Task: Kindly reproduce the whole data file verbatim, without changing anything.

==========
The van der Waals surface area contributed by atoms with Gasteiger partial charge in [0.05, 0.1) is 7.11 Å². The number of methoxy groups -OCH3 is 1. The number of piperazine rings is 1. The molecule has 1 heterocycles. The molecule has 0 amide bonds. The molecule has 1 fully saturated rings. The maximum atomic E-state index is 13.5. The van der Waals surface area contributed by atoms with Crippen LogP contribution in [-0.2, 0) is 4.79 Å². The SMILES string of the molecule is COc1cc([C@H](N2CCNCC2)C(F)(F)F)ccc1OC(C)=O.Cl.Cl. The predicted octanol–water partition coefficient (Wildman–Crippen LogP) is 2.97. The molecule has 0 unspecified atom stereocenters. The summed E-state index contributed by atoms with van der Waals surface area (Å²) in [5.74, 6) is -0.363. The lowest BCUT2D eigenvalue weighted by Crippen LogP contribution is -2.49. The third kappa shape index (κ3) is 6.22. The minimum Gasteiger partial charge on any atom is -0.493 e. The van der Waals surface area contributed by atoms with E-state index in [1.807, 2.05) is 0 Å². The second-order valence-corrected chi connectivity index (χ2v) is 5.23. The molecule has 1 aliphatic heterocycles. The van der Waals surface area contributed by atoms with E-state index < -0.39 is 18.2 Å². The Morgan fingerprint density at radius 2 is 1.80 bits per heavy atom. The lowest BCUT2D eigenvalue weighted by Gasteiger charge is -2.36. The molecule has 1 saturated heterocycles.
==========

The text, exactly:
The van der Waals surface area contributed by atoms with Gasteiger partial charge in [0.05, 0.1) is 7.11 Å². The number of methoxy groups -OCH3 is 1. The number of piperazine rings is 1. The molecule has 1 heterocycles. The molecule has 0 amide bonds. The molecule has 1 fully saturated rings. The maximum atomic E-state index is 13.5. The van der Waals surface area contributed by atoms with Crippen LogP contribution in [-0.2, 0) is 4.79 Å². The SMILES string of the molecule is COc1cc([C@H](N2CCNCC2)C(F)(F)F)ccc1OC(C)=O.Cl.Cl. The predicted octanol–water partition coefficient (Wildman–Crippen LogP) is 2.97. The molecule has 0 unspecified atom stereocenters. The summed E-state index contributed by atoms with van der Waals surface area (Å²) in [5.74, 6) is -0.363. The lowest BCUT2D eigenvalue weighted by Crippen LogP contribution is -2.49. The third kappa shape index (κ3) is 6.22. The minimum Gasteiger partial charge on any atom is -0.493 e. The van der Waals surface area contributed by atoms with E-state index in [1.807, 2.05) is 0 Å². The second-order valence-corrected chi connectivity index (χ2v) is 5.23. The molecule has 1 aliphatic heterocycles. The van der Waals surface area contributed by atoms with E-state index < -0.39 is 18.2 Å². The Morgan fingerprint density at radius 2 is 1.80 bits per heavy atom. The lowest BCUT2D eigenvalue weighted by Gasteiger charge is -2.36. The molecule has 1 saturated heterocycles.